Unbearable, debilitating, and disabling are just some of the ways that Krisda Abene, 43, used to describe her menstrual periods.
The mother of three from Jamesburg began suffering from painful periods in her 20s, but it was after she had her third child at age 27 that her symptoms intensified.
“When I had my period, it felt like I had a stomach virus,” Krisda says. “In addition to heavy bleeding, I felt sick when I ate certain foods. It was so severe that I had to plan events and vacations around my menstrual cycle.”
Because the hormones in birth control medications can decrease cramping and bleeding, Krisda tried a few different types, but none provided lasting relief of her symptoms. Birth control injections made her tired and she gained 25 pounds during treatment. She still suffered from bloating and painful, heavy bleeding. She even underwent exploratory laparoscopic surgery so her doctor could look for scarring on her uterus, ovaries, fallopian tubes, and bladder. Still, no reason or relief could be determined.
Krisda was referred by a friend to Steven A. Goldstein, MD, a CentraState gynecologic surgeon who is board certified in obstetrics/gynecology and experienced in robotic surgery. Dr. Goldstein spoke with Krisda about her symptoms, reviewed her medical history, and performed an exam. He then discussed the benefits and risks of her treatment options.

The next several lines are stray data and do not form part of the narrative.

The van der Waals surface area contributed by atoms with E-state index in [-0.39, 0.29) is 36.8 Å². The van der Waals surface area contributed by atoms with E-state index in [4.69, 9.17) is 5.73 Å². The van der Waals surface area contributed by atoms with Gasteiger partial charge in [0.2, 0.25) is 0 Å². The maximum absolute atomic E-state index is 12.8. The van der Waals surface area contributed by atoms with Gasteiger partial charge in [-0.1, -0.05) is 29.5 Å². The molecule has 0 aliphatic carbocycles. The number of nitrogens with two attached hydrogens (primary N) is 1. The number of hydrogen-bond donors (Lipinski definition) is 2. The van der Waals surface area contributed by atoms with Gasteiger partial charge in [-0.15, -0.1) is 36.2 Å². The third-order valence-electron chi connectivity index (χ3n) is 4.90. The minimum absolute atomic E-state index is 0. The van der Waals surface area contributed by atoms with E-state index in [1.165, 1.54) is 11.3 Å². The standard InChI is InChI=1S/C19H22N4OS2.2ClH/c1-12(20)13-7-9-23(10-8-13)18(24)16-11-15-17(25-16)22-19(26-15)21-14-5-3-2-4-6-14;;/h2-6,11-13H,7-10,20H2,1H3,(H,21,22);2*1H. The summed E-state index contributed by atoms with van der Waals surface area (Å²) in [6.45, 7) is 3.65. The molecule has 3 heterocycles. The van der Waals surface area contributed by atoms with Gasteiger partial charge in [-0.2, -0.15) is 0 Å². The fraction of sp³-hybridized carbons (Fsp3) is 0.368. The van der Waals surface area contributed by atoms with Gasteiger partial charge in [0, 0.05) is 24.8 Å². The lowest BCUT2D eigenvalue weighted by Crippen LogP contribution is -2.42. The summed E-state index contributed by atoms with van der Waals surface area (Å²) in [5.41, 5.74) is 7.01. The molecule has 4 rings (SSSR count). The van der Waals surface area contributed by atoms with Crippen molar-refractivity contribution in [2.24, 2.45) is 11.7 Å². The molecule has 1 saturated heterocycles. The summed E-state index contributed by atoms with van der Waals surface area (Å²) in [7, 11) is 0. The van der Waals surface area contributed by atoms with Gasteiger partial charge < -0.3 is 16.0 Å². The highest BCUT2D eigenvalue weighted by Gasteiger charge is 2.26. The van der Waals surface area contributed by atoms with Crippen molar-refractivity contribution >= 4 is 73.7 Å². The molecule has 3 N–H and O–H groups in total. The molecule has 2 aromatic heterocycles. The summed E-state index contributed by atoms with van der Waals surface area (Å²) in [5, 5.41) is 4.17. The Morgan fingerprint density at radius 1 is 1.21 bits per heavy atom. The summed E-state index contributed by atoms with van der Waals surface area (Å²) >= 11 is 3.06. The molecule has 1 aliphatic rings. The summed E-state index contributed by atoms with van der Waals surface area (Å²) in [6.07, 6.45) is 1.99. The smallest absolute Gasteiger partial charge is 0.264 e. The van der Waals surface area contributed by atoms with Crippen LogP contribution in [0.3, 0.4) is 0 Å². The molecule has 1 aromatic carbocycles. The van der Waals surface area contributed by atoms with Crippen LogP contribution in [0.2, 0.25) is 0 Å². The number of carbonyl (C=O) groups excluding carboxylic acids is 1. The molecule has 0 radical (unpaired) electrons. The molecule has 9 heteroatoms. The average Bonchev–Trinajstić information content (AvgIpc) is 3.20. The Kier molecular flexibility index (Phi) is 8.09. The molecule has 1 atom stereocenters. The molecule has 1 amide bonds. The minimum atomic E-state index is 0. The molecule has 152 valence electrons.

“Krisda suffered years of disabling pain, painful periods, and trips to the ER,” Dr. Goldstein explains. “She had exhausted every other option, so it was time that she consider a hysterectomy.”
Robotic Surgery Proves Life-Changing
Krisda decided to have a hysterectomy in June 2018. During the procedure, Dr. Goldstein used the latest-generation da Vinci Xi® robotic surgery system to remove Krisda’s uterus, fallopian tubes, and cervix using only three tiny incisions, each about one-third of an inch long. She opted to keep her ovaries to experience menopause naturally.
“The da Vinci technology allows surgeons to precisely control tiny instruments with great precision using magnified 3D vision,” Dr. Goldstein says. “Surgeries that once required large incisions can now be performed with reduced blood loss, less postoperative pain, practically no scarring, and typically an easier recovery.”
Most patients return home the same day or the morning after surgery. While full recovery can take up to six weeks, Dr. Goldstein says most patients feel good within a week or two.
Krisda, who manages a retail store, said she was back at the gym in three weeks after the stitches healed. Because her job requires lifting heavy boxes and standing on her feet for long hours, she wanted to make sure she was fully healed before returning to work, which was about eight weeks later.
“I wish I had surgery years ago,” Krisda says. “My health and quality of life suffered for years. I feel amazing now.”